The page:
Table of Contents | Message Board | Printable Version
Chapters 37 & 39
The scene is set for Rebecca's trial. The Grand Master sits opposite a pile of logs, which will form the stake at which Rebecca will be burned alive if she is found guilty. The charges against Bois- Guilbert are read first, but he is excused on the grounds that Rebecca's evil magic has taken away his power of reason. Others testify to the supernatural powers of Rebecca, her healing of Ivanhoe, and her presence and influence at the attack on Torquilstone. The common people are on her side, deeply affected by her beauty and her defense; but it is not a fair trial. Bois- Guilbert tries to save Rebecca by asking for a champion to fight him on her behalf; however, he suspects no one will come to her aid against him. He then tries in vain to convince Rebecca to run away with him.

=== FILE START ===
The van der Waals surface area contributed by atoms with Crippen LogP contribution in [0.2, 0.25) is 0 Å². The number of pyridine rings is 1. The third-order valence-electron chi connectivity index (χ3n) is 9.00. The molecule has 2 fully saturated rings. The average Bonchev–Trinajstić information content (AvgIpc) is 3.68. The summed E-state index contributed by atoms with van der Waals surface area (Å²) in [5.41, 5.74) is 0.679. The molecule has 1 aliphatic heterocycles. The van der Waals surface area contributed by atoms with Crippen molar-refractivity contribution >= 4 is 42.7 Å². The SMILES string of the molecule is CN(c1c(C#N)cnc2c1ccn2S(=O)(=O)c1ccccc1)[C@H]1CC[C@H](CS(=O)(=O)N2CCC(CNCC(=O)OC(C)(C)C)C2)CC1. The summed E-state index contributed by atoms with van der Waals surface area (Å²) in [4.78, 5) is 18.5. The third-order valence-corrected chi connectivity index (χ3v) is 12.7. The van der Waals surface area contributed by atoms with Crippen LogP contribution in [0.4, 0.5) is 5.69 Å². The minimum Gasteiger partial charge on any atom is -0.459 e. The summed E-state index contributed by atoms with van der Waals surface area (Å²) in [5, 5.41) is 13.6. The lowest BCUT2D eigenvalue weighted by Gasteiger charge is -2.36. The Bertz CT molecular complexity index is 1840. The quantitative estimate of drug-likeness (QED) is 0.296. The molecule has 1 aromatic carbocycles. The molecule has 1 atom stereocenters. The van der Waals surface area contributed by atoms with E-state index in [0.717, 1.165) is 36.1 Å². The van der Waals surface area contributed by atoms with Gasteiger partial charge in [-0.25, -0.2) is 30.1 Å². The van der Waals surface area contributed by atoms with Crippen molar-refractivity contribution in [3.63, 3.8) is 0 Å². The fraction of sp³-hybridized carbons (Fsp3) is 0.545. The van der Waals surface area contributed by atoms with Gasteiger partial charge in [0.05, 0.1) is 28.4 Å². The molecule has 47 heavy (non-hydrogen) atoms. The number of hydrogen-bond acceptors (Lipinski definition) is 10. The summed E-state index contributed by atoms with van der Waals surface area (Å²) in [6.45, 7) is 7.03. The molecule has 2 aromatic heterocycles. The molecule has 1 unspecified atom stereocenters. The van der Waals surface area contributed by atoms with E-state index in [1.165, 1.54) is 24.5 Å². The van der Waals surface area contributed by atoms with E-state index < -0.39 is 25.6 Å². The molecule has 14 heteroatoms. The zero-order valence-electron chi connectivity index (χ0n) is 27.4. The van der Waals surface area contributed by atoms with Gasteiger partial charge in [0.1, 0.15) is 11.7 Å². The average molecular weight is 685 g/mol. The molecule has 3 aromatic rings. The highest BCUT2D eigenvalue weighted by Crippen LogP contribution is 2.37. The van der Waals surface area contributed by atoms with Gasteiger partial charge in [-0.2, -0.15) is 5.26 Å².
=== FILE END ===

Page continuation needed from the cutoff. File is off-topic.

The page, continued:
Accusations of witchcraft were very common in the Middle Ages due to ignorance and superstition. The practice of witchcraft was greatly feared by the Christian Church, which treated all those convicted of sorcery with merciless punishment. Witches were normally burned alive at the stake, and many innocent women, whose only fault was their beauty or their skill with herbal medicine, were brutally killed. Not only is Rebecca accused of the terrible sin of witchcraft, she is also a Jewess; therefore, everything about her, especially her foreign ways, are viewed with suspicion. She stands no chance of having a fair trial amongst these Norman accusers.
Bois-Guilbert's wickedness is somewhat redeemed, for he offers to fight for Rebecca or to run away with her. His generosity, of course, is founded on the fact that he wants Rebecca for his own. The noble Rebecca, however, is full of contempt for him and would rather die than succumb to Bois-Guilbert. Not only is he the reason that she is in such a predicament, she also knows he is a total hypocrite who has broken his vows as a Templar. She accuses him openly, saying that his faith "is ever in thy mouth, but never in thy heart nor in thy practice."